Copyright © 2008
smashed... loaded... hammered... wasted...
What we’re talking about here is drinking a lot of alcohol quickly—on a night out with friends at a party or bar, in a drinking
game or contest, or just drinking too much because you want to get drunk.This is known as binge drinking.
What is binge drinking?
Researchers define binge drinking as having many drinks on one occasion: five or more drinks for a male, or four or more drinks
for a female. A standard drink is defined as:
Young people who binge drink are especially at risk. This is because they are less familiar with the effects of alcohol, and
are more likely to do something impulsive or dangerous. Binge drinking is also more common among young people. Recent surveys
report binge drinking by:
- more than 25 per cent of Ontario students in grades 7–12, at least once in the past month
- 30 per cent of Canadians aged 15 to 19, 12 or more times in the past year
- 41 per cent of Canadians aged 20 to 24, 12 or more times in the past year.
Rates of binge drinking are higher among males than females.
What happens when you binge drink?
When you binge drink, you get intoxicated, or drunk. This is because you drink faster than your body can eliminate the alcohol.
It takes more than an hour for your body to process one standard drink of alcohol. This rate is constant, no matter how much
you drink. The only way to get sober is to stop drinking, and to wait.
Intoxication affects your judgment, your attitude, your behaviour and your reflexes. People do all kinds of things when they
are drunk that they would never dream of doing when they are sober. People are less inhibited, sensitive and aware and more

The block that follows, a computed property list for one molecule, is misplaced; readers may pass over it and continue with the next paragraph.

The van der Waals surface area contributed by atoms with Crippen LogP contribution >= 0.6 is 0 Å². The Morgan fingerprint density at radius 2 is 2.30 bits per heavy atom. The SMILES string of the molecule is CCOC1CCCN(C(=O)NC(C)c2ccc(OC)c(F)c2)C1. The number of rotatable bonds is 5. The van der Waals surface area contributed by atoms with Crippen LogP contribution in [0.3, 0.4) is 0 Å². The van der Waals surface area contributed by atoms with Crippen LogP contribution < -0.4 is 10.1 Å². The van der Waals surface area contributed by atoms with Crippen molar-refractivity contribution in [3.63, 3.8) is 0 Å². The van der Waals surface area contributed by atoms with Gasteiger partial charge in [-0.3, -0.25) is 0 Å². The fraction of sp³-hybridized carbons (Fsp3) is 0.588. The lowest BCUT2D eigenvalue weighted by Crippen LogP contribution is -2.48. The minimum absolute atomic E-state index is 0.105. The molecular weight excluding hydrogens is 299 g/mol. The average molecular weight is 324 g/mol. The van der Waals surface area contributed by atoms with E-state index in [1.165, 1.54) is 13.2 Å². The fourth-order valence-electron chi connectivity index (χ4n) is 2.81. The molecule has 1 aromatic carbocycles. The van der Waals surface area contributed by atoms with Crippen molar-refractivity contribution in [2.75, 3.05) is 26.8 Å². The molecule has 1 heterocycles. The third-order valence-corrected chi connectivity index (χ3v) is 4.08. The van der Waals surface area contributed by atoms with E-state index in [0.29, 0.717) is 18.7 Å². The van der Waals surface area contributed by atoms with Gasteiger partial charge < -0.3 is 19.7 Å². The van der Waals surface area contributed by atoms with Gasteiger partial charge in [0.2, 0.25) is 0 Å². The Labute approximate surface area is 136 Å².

reckless and careless when they are intoxicated. They often do things that seem stupid, dangerous, embarrassing or even shameful
to them once they have sobered up.
Risks of binge drinking
When you binge drink, your risk of many safety and health problems increases. These include:
- misjudging a situation or what is being said
- getting into a fight or being assaulted
- having unwanted sex or pushing unwanted sex on others
- developing or worsening depression, anxiety and other mental health problems
- having blackouts (when you lose all memory of where you were and what you did when you were drunk)
- getting a hangover (headache, shaking, vomiting)
- seeing suicide as a way out when you are feeling down
- getting injured or killed while driving, biking, boating, snowmobiling, walking or being a passenger
- getting injured or killed from a fall, drowning or fire
- getting sick and possibly dying from alcohol poisoning
- choking on your own vomit (which can kill you if you are passed out)
- going into respiratory arrest (meaning you stop breathing).
Over a longer term, repeated binge drinking can also increase the risk of:
- damage to your stomach, pancreas, liver and brain
- developing cancer
- developing an addiction to alcohol.
Binge drinking also increases your risk of arrest and other legal problems.